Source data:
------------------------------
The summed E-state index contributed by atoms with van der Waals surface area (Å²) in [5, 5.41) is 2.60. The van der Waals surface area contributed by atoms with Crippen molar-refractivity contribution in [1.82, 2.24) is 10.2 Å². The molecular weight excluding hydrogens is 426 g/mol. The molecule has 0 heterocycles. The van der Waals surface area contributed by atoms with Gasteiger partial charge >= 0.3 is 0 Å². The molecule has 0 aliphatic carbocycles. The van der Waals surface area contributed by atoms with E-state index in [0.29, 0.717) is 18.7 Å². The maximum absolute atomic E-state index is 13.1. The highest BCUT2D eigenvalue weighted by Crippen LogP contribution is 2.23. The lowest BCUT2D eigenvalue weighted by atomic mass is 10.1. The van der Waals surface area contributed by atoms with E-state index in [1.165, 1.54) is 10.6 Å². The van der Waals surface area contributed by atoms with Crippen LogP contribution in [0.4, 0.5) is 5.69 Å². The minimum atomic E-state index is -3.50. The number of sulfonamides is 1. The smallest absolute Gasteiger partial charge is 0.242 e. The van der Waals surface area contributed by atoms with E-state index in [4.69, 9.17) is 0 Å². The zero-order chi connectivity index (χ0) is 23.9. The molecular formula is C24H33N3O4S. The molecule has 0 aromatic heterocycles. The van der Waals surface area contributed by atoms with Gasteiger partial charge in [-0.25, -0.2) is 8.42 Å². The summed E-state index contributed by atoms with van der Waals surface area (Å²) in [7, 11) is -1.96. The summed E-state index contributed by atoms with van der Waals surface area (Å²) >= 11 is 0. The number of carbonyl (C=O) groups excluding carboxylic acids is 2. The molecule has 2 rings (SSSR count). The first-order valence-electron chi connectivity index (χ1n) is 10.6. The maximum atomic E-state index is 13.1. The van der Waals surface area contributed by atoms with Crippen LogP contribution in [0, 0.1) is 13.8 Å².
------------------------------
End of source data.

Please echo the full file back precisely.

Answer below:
The summed E-state index contributed by atoms with van der Waals surface area (Å²) in [5, 5.41) is 2.60. The van der Waals surface area contributed by atoms with Crippen molar-refractivity contribution in [1.82, 2.24) is 10.2 Å². The molecular weight excluding hydrogens is 426 g/mol. The molecule has 0 heterocycles. The van der Waals surface area contributed by atoms with Gasteiger partial charge >= 0.3 is 0 Å². The molecule has 0 aliphatic carbocycles. The van der Waals surface area contributed by atoms with E-state index in [0.29, 0.717) is 18.7 Å². The maximum absolute atomic E-state index is 13.1. The highest BCUT2D eigenvalue weighted by Crippen LogP contribution is 2.23. The lowest BCUT2D eigenvalue weighted by atomic mass is 10.1. The van der Waals surface area contributed by atoms with E-state index in [1.165, 1.54) is 10.6 Å². The van der Waals surface area contributed by atoms with Crippen LogP contribution in [0.4, 0.5) is 5.69 Å². The minimum atomic E-state index is -3.50. The number of sulfonamides is 1. The smallest absolute Gasteiger partial charge is 0.242 e. The van der Waals surface area contributed by atoms with E-state index in [4.69, 9.17) is 0 Å². The zero-order chi connectivity index (χ0) is 23.9. The molecular formula is C24H33N3O4S. The molecule has 0 aromatic heterocycles. The van der Waals surface area contributed by atoms with Gasteiger partial charge in [-0.25, -0.2) is 8.42 Å². The summed E-state index contributed by atoms with van der Waals surface area (Å²) in [7, 11) is -1.96. The summed E-state index contributed by atoms with van der Waals surface area (Å²) >= 11 is 0. The number of carbonyl (C=O) groups excluding carboxylic acids is 2. The molecule has 2 rings (SSSR count). The first-order valence-electron chi connectivity index (χ1n) is 10.6. The maximum atomic E-state index is 13.1. The van der Waals surface area contributed by atoms with Crippen LogP contribution in [0, 0.1) is 13.8 Å².